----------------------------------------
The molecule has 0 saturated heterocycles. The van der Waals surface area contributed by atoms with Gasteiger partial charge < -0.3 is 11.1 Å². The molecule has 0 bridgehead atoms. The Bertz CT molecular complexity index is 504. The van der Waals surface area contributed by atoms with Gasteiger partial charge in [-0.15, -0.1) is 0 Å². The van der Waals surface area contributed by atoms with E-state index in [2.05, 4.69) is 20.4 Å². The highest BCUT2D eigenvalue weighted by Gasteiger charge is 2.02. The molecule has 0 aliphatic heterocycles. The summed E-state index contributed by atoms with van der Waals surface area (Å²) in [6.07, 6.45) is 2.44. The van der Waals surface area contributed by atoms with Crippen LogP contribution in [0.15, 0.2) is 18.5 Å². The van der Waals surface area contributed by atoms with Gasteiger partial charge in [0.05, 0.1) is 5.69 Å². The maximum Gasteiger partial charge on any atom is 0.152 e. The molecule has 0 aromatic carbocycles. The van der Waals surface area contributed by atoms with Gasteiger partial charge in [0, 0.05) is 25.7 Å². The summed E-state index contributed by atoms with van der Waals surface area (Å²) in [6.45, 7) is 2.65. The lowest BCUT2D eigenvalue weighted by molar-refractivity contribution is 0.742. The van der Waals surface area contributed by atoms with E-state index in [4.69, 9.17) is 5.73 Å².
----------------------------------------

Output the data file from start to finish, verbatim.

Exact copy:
The molecule has 0 saturated heterocycles. The van der Waals surface area contributed by atoms with Gasteiger partial charge < -0.3 is 11.1 Å². The molecule has 0 bridgehead atoms. The Bertz CT molecular complexity index is 504. The van der Waals surface area contributed by atoms with Gasteiger partial charge in [-0.15, -0.1) is 0 Å². The van der Waals surface area contributed by atoms with E-state index in [2.05, 4.69) is 20.4 Å². The highest BCUT2D eigenvalue weighted by Gasteiger charge is 2.02. The molecule has 0 aliphatic heterocycles. The summed E-state index contributed by atoms with van der Waals surface area (Å²) in [6.07, 6.45) is 2.44. The van der Waals surface area contributed by atoms with Crippen LogP contribution in [0.15, 0.2) is 18.5 Å². The van der Waals surface area contributed by atoms with Gasteiger partial charge in [0.05, 0.1) is 5.69 Å². The maximum Gasteiger partial charge on any atom is 0.152 e. The molecule has 0 aromatic carbocycles. The van der Waals surface area contributed by atoms with Gasteiger partial charge in [0, 0.05) is 25.7 Å². The summed E-state index contributed by atoms with van der Waals surface area (Å²) in [6.45, 7) is 2.65. The lowest BCUT2D eigenvalue weighted by molar-refractivity contribution is 0.742. The van der Waals surface area contributed by atoms with E-state index in [4.69, 9.17) is 5.73 Å².